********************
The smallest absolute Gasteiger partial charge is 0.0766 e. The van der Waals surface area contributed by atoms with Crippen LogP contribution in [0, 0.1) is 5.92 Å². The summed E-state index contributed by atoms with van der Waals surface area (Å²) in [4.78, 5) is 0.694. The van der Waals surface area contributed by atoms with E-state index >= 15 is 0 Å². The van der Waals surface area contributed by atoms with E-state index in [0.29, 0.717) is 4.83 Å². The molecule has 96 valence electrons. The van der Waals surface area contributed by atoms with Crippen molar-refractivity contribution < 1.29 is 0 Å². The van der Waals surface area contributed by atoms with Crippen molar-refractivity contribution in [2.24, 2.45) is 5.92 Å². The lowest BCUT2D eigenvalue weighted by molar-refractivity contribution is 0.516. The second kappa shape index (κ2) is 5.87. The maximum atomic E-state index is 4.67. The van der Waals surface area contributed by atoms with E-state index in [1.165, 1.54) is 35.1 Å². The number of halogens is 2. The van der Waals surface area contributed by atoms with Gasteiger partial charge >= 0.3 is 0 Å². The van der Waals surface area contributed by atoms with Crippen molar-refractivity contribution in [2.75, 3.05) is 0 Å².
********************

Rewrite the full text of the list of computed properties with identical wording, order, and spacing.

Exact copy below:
The smallest absolute Gasteiger partial charge is 0.0766 e. The van der Waals surface area contributed by atoms with Crippen LogP contribution in [0, 0.1) is 5.92 Å². The summed E-state index contributed by atoms with van der Waals surface area (Å²) in [4.78, 5) is 0.694. The van der Waals surface area contributed by atoms with E-state index >= 15 is 0 Å². The van der Waals surface area contributed by atoms with E-state index in [0.29, 0.717) is 4.83 Å². The molecule has 96 valence electrons. The van der Waals surface area contributed by atoms with Crippen molar-refractivity contribution < 1.29 is 0 Å². The van der Waals surface area contributed by atoms with Crippen molar-refractivity contribution in [2.24, 2.45) is 5.92 Å². The lowest BCUT2D eigenvalue weighted by molar-refractivity contribution is 0.516. The second kappa shape index (κ2) is 5.87. The maximum atomic E-state index is 4.67. The van der Waals surface area contributed by atoms with E-state index in [1.165, 1.54) is 35.1 Å². The number of halogens is 2. The van der Waals surface area contributed by atoms with Gasteiger partial charge >= 0.3 is 0 Å². The van der Waals surface area contributed by atoms with Crippen molar-refractivity contribution in [2.75, 3.05) is 0 Å².